Bloomberg News

China Swap Rate Rises for Second Day After PBOC Drains Capital

December 07, 2011

Dec. 7 (Bloomberg) -- China’s interest-rate swaps climbed for a second day after the People’s Bank of China drained cash from the financial system, damping speculation of further monetary easing.

The central bank withdrew 100 billion yuan ($15.7 billion) yesterday via sales of one-year bills and 28-day repurchase contracts, according to Liu Junyu, a bond analyst at China Merchants Bank Co. in Shenzhen. A total of 35 billion yuan ($5.5 billion) of bills and repurchase contracts will mature in the rest of this week, he said. The PBOC lowered the reserve- requirement ratio for banks by 50 basis points last week, the first reduction since 2008.

“The capital withdrawal shows the central bank may want to maintain the status quo of the current monetary policy,” said Liu. “It doesn’t want the capital system to be flush with capital after injecting more than 300 billion yuan through the reserve-ratio cut.”

The one-year swap contract, the fixed cost needed to receive the floating seven-day repurchase rate, rose three basis points to 2.76 percent as of 5:01 p.m. in Shanghai, according to data compiled by Bloomberg.

The seven-day repurchase rate, which measures interbank funding availability, gained seven basis points to 3.44 percent, according to a weighted average rate compiled by the National Interbank Funding Center.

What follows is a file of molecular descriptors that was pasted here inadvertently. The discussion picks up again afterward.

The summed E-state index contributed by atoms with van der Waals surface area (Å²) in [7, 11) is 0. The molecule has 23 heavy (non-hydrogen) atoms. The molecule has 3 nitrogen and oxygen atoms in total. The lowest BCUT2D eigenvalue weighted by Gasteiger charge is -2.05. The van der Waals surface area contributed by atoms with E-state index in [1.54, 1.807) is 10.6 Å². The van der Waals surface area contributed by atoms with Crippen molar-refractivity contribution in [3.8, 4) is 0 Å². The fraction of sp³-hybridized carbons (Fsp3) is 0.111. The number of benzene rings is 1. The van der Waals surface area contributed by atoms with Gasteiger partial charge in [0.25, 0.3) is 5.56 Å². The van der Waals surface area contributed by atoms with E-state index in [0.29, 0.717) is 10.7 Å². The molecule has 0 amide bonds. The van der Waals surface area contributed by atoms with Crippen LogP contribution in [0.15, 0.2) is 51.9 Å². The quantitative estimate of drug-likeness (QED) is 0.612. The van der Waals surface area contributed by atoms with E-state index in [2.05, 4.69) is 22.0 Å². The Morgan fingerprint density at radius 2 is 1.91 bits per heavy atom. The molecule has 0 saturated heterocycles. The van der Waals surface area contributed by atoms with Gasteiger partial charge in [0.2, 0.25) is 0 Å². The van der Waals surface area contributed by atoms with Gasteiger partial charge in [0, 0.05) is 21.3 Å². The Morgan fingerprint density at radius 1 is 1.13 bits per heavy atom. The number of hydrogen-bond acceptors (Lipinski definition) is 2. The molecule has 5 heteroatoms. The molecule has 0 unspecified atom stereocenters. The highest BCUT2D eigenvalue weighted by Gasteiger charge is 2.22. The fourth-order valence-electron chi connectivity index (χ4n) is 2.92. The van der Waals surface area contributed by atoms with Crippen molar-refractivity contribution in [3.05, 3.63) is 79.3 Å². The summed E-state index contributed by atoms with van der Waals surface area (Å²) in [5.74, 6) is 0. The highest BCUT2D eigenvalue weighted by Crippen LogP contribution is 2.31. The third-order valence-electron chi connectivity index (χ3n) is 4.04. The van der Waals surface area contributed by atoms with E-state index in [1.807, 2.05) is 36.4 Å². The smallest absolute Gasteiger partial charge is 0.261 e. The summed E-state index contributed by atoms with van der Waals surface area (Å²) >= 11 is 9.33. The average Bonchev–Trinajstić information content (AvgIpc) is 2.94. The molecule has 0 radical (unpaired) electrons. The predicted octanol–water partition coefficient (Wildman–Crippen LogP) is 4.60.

The yield on the 3.44 percent government bond due June 2016 fell four basis points, or 0.04 percentage point, to 3.06 percent, according to the Interbank Funding Center.

China’s finance ministry sold at least 28 billion yuan of three-year bonds at an average yield of 2.82 percent, according to a trader at a finance company that participates in government debt auctions. The average yield compared with the 2.85 percent median estimate in a Bloomberg News survey of eight fixed-income analysts and traders.

-- Judy Chen, Fion Li. Editors: Andrew Janes, James Regan

To contact Bloomberg News staff for this story: Fion Li in Hong Kong at or Judy Chen in Shanghai at


To contact the editor responsible for this story: Sandy Hendry at

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